Example II employs a fibrous web 10 having a fiber blend composed of a 90% bicomponent polypropylene/polyethylene 0.9-denier fiber, 38 mm long, and 10% polypropylene 1.5-denier fiber, 38 mm long. The preferred bicomponent is manufactured by Chisso Company of Japan and offered under the product designation Type ES fiber. Type ES fiber has a polypropylene core and polyethylene exterior sheath which has a low melting temperature and facilitates the searing process. The 10% polypropylene fiber is Hercules T188 polypropylene (1.5 denier, 38 mm long) fiber. Processing is the same as in Example I except that the temperature of the rolls is in range of 250°-252° F.
Example III employs a fibrous web 10 composed of 90% T188 polypropylene, 0.65-denier, 38-mm-long and 10% Hercules T188 polypropylene, 1.5-denier, 38-mm-long fiber. Processing is the same as in Example I except that the rolls have a temperature in the range of 263°-265° F.
The web in this Example is composed of 100% Hercules T188 (1.5 denier, 38 mm long) polypropylene fibers. Processing conditions are the same as set forth in Example I except for variations in the temperature and pressure load parameters. The rolls in this Example are heated to a temperature of approximately 300° F., and the pressure load applied to the web is approximately 27,000 psi. Table II sets forth physical properties of the barrier fabric produced in this Example.
TABLE II______________________________________Physical Allowable Prior Present InventionProperty Range Invention Preferred Range______________________________________Fabric weight (gsy) 20-40 10-12 36.5 32.6-40.1Thickness (mil) 1-4 1.0 2.5 1-3 max.Void Volume (%) min. 30 38-46 56Tensile, Dry (lb/in) 7-10/2-4 20/2 9.8/1.8 min. 4/1MD/CDAir Permeability 0-6 0 1.88 1.6-6.0Frazier (CFM/F2)Pore size (microns):maximum 90 -- 80mean 1-12 0.02-0.04 8.0 1-12Internal Resistance 10-50 2.5-10 29 2.5-10ElectrolytecompositionKOH (35%)(milliohm/CM2)Initial Cell Voltage min. 2.0 2.5 2.7 2.5-2.7(Volts)______________________________________
From the foregoing, it will be recognized that the invention achieves the objects set forth herein. In particular, a low cost porous battery separator fabric has been disclosed which is of reduced thickness to maximize space for active battery components. The separator fabric of the invention has particular application in long-life lithium batteries where space for battery components is of critical importance. Advantage is obtained in the invention by use of a high-pressure controlled searing process which yields a uniformly porous separator fabric.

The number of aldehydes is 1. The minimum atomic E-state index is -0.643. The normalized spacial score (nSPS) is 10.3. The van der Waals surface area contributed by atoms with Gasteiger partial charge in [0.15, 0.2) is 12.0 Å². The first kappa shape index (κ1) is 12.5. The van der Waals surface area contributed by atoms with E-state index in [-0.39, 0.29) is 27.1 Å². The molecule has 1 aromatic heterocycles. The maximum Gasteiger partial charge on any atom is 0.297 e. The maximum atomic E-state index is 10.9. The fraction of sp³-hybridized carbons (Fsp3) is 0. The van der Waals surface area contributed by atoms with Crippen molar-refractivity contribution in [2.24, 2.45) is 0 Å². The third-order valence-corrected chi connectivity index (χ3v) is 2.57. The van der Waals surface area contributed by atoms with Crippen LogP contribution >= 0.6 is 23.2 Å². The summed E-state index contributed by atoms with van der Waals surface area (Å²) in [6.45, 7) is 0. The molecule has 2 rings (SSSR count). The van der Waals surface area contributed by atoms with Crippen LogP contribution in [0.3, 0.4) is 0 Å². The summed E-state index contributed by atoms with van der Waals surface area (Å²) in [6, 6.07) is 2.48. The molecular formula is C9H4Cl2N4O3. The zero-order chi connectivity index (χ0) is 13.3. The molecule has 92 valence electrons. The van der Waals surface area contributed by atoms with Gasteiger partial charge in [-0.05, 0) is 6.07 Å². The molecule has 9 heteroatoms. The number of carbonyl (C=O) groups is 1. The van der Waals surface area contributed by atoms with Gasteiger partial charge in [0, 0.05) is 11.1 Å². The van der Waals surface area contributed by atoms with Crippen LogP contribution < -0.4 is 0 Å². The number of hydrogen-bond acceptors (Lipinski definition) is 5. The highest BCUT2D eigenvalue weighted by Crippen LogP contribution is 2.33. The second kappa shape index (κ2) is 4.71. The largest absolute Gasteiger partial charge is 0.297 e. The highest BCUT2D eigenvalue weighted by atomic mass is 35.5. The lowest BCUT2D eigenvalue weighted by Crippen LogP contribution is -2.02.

Although the invention has been described with reference to certain preferred embodiments, it will be appreciated that other separator fabrics may be devised, which are nevertheless within the scope and spirit of the invention as defined by claims appended hereto.
|Cited Patent||Filing date||Publication date||Applicant||Title|
|US1535660 *||Sep 24, 1924||Apr 28, 1925||Butterworth H W & Sons Co||Calender for tektile and other materials|
|US1584822 *||Mar 5, 1924||May 18, 1926||United Shoe Machinery Corp||Edge-finishing machine|
|US2161383 *||Aug 6, 1936||Jun 6, 1939||Willard Storage Battery Co||Microporous diaphragm|
|US2640343 *||Oct 3, 1950||Jun 2, 1953||Stout Frederick Sturgis||Skin burning treatment|
|US2677008 *||Sep 15, 1949||Apr 27, 1954||Willard Storage Battery Co||Storage battery separator|
|US2785884 *||Apr 21, 1953||Mar 19, 1957||Stout Frederick Sturgis||Skin burning apparatus|
|US2825156 *||Jan 13, 1956||Mar 4, 1958||Gasway Corp||Temperature control for ironing machines|
|US2828528 *||Dec 12, 1956||Apr 1, 1958||Du Pont||Finishing polyester fabrics|
|US2930829 *||Apr 17, 1957||Mar 29, 1960||Accumulateurs Fixes||Gas tight electrolytic cells and gas tight alkaline storage cells and separators therefor|
|US3134158 *||Mar 27, 1962||May 26, 1964||Ind Heat Engineering Company||Singeing machine for synthetic fabrics|
|US3186876 *||Apr 10, 1962||Jun 1, 1965||Accumulateurs Fixes||Separators for electrolytic cells|
|US3811957 *||Jun 29, 1972||May 21, 1974||Exxon Research Engineering Co||Battery separators made from polymeric fibers|
|US3914501 *||May 17, 1973||Oct 21, 1975||Union Carbide Corp||Porous products and processes therefor|